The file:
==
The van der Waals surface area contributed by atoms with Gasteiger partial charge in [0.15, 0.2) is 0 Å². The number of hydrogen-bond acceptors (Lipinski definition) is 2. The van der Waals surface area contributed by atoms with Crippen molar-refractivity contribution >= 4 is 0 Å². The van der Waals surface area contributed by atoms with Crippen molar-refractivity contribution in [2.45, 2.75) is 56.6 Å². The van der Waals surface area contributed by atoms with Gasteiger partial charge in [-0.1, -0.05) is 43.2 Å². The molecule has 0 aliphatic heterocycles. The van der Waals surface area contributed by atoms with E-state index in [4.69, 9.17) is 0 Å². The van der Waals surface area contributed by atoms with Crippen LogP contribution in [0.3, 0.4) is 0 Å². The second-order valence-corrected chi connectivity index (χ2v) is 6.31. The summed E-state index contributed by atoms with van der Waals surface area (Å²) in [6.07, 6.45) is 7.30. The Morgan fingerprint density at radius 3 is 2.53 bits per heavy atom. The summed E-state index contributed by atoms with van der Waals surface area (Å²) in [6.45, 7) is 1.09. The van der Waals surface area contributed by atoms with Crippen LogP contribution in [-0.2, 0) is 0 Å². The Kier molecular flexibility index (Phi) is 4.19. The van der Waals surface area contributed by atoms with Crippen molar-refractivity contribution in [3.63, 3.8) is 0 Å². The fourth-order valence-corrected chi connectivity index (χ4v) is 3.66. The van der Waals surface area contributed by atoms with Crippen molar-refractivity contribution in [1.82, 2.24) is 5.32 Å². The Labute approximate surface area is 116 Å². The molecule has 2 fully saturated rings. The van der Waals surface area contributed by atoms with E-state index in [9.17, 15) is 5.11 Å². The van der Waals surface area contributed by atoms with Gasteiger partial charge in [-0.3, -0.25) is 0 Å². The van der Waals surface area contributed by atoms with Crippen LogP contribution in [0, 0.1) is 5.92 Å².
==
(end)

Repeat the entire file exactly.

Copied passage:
The van der Waals surface area contributed by atoms with Gasteiger partial charge in [0.15, 0.2) is 0 Å². The number of hydrogen-bond acceptors (Lipinski definition) is 2. The van der Waals surface area contributed by atoms with Crippen molar-refractivity contribution >= 4 is 0 Å². The van der Waals surface area contributed by atoms with Crippen molar-refractivity contribution in [2.45, 2.75) is 56.6 Å². The van der Waals surface area contributed by atoms with Gasteiger partial charge in [-0.1, -0.05) is 43.2 Å². The molecule has 0 aliphatic heterocycles. The van der Waals surface area contributed by atoms with E-state index in [4.69, 9.17) is 0 Å². The van der Waals surface area contributed by atoms with Crippen LogP contribution in [0.3, 0.4) is 0 Å². The second-order valence-corrected chi connectivity index (χ2v) is 6.31. The summed E-state index contributed by atoms with van der Waals surface area (Å²) in [6.07, 6.45) is 7.30. The Morgan fingerprint density at radius 3 is 2.53 bits per heavy atom. The summed E-state index contributed by atoms with van der Waals surface area (Å²) in [6.45, 7) is 1.09. The van der Waals surface area contributed by atoms with Crippen LogP contribution in [-0.2, 0) is 0 Å². The Kier molecular flexibility index (Phi) is 4.19. The van der Waals surface area contributed by atoms with Crippen molar-refractivity contribution in [3.63, 3.8) is 0 Å². The fourth-order valence-corrected chi connectivity index (χ4v) is 3.66. The van der Waals surface area contributed by atoms with Crippen molar-refractivity contribution in [1.82, 2.24) is 5.32 Å². The Labute approximate surface area is 116 Å². The molecule has 2 fully saturated rings. The van der Waals surface area contributed by atoms with E-state index in [9.17, 15) is 5.11 Å². The van der Waals surface area contributed by atoms with Gasteiger partial charge in [-0.3, -0.25) is 0 Å². The van der Waals surface area contributed by atoms with Crippen LogP contribution in [0, 0.1) is 5.92 Å².